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Home » Archive » 2016

TDK conference 2016

Detection of the hidden merle colour in Mudi breed with genetic test
Pelles Zsófia - year 4
University of Veterinary Medicine, Institute for Animal Breeding, Nutrition and Laboratory Animal Science
Supervisor: Dr. Zenke Petra

Abstract:

The merle colour in dogs (Merle: blackbird) is caused by a retrotransposon insertion in the SILV gene, thus resulting malfunction in the eumelanin producing pigment cells. In homozygous (MM) individuals congenital auditory and ophthalmologic disorders are common, therefore the mating of two heterozygous (Mm) dogs should be avoided, also at the breeds having this trait - like the Mudi for example - it is forbidden. Some of the colours however are fully characterised by pheomelanin pigment (e. g. cream, beige, fawn), which are not affected by the merle gene, making it impossible to recognize the heterozygous individuals based on their phenotype (hidden merle). Traditionally the certain identification of hidden merle dogs can only be made based on them having merle offspring, but test mating cannot be considered as a reliable method.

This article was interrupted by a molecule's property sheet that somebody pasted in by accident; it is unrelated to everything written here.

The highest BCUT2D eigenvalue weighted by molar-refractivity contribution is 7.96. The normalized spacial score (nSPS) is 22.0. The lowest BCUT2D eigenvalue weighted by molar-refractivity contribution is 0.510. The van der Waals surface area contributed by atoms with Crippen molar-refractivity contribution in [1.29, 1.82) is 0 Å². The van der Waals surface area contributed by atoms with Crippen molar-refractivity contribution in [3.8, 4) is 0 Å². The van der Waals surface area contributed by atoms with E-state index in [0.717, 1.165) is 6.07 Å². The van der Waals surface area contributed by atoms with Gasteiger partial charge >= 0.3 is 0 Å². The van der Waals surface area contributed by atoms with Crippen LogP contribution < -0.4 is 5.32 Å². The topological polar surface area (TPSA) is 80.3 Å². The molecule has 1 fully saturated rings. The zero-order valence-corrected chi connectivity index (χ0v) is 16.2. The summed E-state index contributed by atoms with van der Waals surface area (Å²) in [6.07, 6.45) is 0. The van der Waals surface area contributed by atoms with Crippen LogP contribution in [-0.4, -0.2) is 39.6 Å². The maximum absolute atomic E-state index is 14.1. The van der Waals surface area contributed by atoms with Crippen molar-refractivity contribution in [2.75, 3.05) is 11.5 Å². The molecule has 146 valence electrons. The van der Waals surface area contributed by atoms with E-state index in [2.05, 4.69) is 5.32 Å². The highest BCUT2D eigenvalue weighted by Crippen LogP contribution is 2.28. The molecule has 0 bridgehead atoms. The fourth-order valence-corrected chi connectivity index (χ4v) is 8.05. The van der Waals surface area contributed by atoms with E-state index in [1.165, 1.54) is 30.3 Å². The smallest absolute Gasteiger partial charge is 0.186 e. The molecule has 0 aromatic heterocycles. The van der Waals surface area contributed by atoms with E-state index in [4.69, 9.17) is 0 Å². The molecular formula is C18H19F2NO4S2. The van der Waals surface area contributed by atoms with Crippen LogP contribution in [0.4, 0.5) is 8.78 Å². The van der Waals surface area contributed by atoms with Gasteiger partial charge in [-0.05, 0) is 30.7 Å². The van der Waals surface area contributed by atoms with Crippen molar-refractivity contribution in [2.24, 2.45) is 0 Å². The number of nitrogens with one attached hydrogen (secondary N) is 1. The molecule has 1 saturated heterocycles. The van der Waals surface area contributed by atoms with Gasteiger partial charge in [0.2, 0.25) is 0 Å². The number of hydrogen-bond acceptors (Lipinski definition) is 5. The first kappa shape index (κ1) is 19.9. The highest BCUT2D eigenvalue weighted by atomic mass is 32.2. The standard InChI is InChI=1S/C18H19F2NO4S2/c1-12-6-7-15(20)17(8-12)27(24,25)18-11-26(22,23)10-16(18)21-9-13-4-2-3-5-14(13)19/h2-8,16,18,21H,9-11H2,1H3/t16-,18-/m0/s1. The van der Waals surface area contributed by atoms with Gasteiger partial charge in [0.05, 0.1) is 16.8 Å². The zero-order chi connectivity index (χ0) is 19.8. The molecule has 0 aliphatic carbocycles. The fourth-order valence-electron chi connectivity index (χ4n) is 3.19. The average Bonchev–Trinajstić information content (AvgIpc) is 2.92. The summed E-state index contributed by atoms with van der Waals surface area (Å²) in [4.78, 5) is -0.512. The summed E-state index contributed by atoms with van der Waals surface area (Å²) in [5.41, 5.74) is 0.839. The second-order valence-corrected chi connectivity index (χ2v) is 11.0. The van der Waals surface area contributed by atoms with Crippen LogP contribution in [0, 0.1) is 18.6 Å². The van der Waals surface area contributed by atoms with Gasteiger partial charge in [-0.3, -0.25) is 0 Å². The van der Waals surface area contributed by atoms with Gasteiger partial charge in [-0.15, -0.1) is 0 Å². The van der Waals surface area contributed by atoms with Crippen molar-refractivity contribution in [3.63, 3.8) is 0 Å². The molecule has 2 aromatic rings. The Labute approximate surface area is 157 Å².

Our aim was to test a fast, reliable and cost-efficient genetic method in the Mudi breed because in this breed white and fawn colours can also be found besides the merle colour - thus increasing the chance for hidden merle individuals.

In our study we used 25 hair and/or buccal swab samples collected from Hungarian and foreign dogs, then multiplied the exon 11 of the SILV gene with polymerase chain reaction (PCR) method from the purified DNA. Agarose gel electroforesis was used to detect the PCR products (M and m alleles) and separate them by size. We compared our genotype results with the dogs' phenotypic traits (colour of the eyes and the fur).

According to practical observations blue eye is solely caused by the merle gene in the Mudi breed, this observation was confirmed by our DNA test, so in these simple cases hidden merle dogs can be detected by their phenotype. Eye colour however is not always affected by the merle gene, so the genetic test is the only reliable way to identify hidden merle individuals, which is important to prevent puppies with decreased viability.



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